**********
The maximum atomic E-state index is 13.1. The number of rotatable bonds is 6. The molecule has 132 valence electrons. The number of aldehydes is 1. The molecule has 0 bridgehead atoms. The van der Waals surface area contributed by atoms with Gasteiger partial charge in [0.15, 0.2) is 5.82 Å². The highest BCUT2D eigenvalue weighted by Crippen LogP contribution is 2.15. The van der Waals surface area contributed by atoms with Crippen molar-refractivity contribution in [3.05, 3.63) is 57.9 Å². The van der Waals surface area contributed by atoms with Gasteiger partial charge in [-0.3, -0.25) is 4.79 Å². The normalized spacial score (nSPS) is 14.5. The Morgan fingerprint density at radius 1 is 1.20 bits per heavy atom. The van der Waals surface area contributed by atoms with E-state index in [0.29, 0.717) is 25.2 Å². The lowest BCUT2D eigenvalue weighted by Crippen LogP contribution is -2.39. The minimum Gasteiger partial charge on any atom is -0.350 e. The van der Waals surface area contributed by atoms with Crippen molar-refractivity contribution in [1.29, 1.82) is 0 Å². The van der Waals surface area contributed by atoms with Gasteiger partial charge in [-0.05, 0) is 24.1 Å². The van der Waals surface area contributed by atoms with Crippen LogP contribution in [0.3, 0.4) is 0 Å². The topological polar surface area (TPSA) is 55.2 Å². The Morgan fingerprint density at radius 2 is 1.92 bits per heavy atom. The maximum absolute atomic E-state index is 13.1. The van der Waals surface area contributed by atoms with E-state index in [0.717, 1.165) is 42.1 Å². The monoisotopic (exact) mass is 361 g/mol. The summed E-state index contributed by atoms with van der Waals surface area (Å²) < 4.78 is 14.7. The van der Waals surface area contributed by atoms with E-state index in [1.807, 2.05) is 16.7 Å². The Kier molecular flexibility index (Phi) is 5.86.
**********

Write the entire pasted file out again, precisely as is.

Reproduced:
The maximum atomic E-state index is 13.1. The number of rotatable bonds is 6. The molecule has 132 valence electrons. The number of aldehydes is 1. The molecule has 0 bridgehead atoms. The van der Waals surface area contributed by atoms with Gasteiger partial charge in [0.15, 0.2) is 5.82 Å². The highest BCUT2D eigenvalue weighted by Crippen LogP contribution is 2.15. The van der Waals surface area contributed by atoms with Crippen molar-refractivity contribution in [3.05, 3.63) is 57.9 Å². The van der Waals surface area contributed by atoms with Gasteiger partial charge in [-0.3, -0.25) is 4.79 Å². The normalized spacial score (nSPS) is 14.5. The Morgan fingerprint density at radius 1 is 1.20 bits per heavy atom. The van der Waals surface area contributed by atoms with E-state index in [0.29, 0.717) is 25.2 Å². The lowest BCUT2D eigenvalue weighted by Crippen LogP contribution is -2.39. The minimum Gasteiger partial charge on any atom is -0.350 e. The van der Waals surface area contributed by atoms with Crippen molar-refractivity contribution in [1.29, 1.82) is 0 Å². The van der Waals surface area contributed by atoms with Gasteiger partial charge in [-0.05, 0) is 24.1 Å². The van der Waals surface area contributed by atoms with Crippen LogP contribution in [0.3, 0.4) is 0 Å². The topological polar surface area (TPSA) is 55.2 Å². The Morgan fingerprint density at radius 2 is 1.92 bits per heavy atom. The maximum absolute atomic E-state index is 13.1. The van der Waals surface area contributed by atoms with E-state index in [0.717, 1.165) is 42.1 Å². The monoisotopic (exact) mass is 361 g/mol. The summed E-state index contributed by atoms with van der Waals surface area (Å²) < 4.78 is 14.7. The van der Waals surface area contributed by atoms with E-state index in [1.807, 2.05) is 16.7 Å². The Kier molecular flexibility index (Phi) is 5.86.